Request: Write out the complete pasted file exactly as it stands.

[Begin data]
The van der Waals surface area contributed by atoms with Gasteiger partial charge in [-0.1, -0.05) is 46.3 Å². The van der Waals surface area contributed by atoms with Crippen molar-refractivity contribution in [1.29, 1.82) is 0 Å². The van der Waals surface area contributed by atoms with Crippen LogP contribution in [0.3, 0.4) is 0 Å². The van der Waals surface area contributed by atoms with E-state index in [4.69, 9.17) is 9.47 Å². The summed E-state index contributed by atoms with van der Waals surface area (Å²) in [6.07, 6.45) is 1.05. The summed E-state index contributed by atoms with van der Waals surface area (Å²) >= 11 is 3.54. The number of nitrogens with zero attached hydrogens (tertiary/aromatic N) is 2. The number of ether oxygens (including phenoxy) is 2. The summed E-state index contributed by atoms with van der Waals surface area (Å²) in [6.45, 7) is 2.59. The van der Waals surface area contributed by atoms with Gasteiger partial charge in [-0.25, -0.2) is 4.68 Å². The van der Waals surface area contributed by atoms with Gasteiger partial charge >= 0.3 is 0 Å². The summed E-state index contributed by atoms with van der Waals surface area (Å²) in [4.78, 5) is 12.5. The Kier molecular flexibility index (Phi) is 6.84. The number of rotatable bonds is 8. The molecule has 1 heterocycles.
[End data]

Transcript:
The van der Waals surface area contributed by atoms with Gasteiger partial charge in [-0.1, -0.05) is 46.3 Å². The van der Waals surface area contributed by atoms with Crippen molar-refractivity contribution in [1.29, 1.82) is 0 Å². The van der Waals surface area contributed by atoms with Crippen LogP contribution in [0.3, 0.4) is 0 Å². The van der Waals surface area contributed by atoms with E-state index in [4.69, 9.17) is 9.47 Å². The summed E-state index contributed by atoms with van der Waals surface area (Å²) in [6.07, 6.45) is 1.05. The summed E-state index contributed by atoms with van der Waals surface area (Å²) >= 11 is 3.54. The number of nitrogens with zero attached hydrogens (tertiary/aromatic N) is 2. The number of ether oxygens (including phenoxy) is 2. The summed E-state index contributed by atoms with van der Waals surface area (Å²) in [6.45, 7) is 2.59. The van der Waals surface area contributed by atoms with Gasteiger partial charge in [-0.25, -0.2) is 4.68 Å². The van der Waals surface area contributed by atoms with Gasteiger partial charge >= 0.3 is 0 Å². The summed E-state index contributed by atoms with van der Waals surface area (Å²) in [4.78, 5) is 12.5. The Kier molecular flexibility index (Phi) is 6.84. The number of rotatable bonds is 8. The molecule has 1 heterocycles.